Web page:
The biggest news this week will be about trade. On Saturday, the Wall Street Journal reported that the Trump administration was ready to implement fresh tariffs on Chinese goods worth $200 billion. The news dashed the hopes of a compromise deal between the US and China that rose last week. In response to the threat, Chinese officials said that they will respond to the tariffs by imposing more of their own. The worry among traders is that China might prefer a route of non-tariff methods such as currency devaluation and halting of US treasuries purchases.

Traders will continue to watch the weather and environmental conditions in China and the United States. Over the weekend, Hurricane Florence made landfall in North and South Carolina. While the hurricane was downgraded to category one, the floods led to major destruction in the two states. Historically, hurricanes affect the local economies negatively as people stay out of work. Afterwards, the reconstruction helps boost the economies as people increase their spending. In Asia, the Mangkhut typhoon led to major damages and death to a number of Chinese cities like Hong Kong and Macau. This week, traders will focus on the two environmental catastrophes and assess their impacts to the market.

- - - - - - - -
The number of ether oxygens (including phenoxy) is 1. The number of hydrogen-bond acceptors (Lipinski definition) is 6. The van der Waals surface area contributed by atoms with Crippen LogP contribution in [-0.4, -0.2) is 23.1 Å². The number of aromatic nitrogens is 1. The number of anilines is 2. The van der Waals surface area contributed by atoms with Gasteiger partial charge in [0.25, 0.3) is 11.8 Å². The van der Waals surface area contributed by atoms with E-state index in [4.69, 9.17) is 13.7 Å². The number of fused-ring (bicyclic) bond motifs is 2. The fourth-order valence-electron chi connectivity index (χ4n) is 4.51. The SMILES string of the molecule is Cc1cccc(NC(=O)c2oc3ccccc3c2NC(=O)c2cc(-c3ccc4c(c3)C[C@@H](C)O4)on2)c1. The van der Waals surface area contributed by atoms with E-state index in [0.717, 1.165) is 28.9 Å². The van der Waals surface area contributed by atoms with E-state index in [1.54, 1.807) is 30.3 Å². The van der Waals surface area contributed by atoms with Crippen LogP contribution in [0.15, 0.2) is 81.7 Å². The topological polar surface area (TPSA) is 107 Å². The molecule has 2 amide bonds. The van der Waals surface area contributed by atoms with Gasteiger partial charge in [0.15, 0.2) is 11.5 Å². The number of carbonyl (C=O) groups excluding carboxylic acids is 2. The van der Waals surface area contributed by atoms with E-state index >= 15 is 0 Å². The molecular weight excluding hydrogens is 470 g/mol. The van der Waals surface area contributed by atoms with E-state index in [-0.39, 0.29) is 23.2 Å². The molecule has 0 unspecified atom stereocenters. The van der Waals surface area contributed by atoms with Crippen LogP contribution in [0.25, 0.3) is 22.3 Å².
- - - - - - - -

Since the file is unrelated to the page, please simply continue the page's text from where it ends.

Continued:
On Wednesday, the Bank of Japan (BOJ) will release its interest rates decision. Traders expect the bank to leave interest rates unchanged. While other BOJ meetings tend to have no major news around them, traders expect the BOJ to provide a guidance on monetary policy. This is because the Japanese economy is booming, with low unemployment rate. Data released two weeks ago showed that the economy expanded by 3.0% in the second quarter. However, the economy continues to suffer from low rate of inflation, which could force the bank to continue holding negative interest rates for a longer time. The fear is that the low interest rates will cause the economy to overheat and leave the bank with no way of managing a potential meltdown. Two days after the decision, the country will release its CPI numbers.

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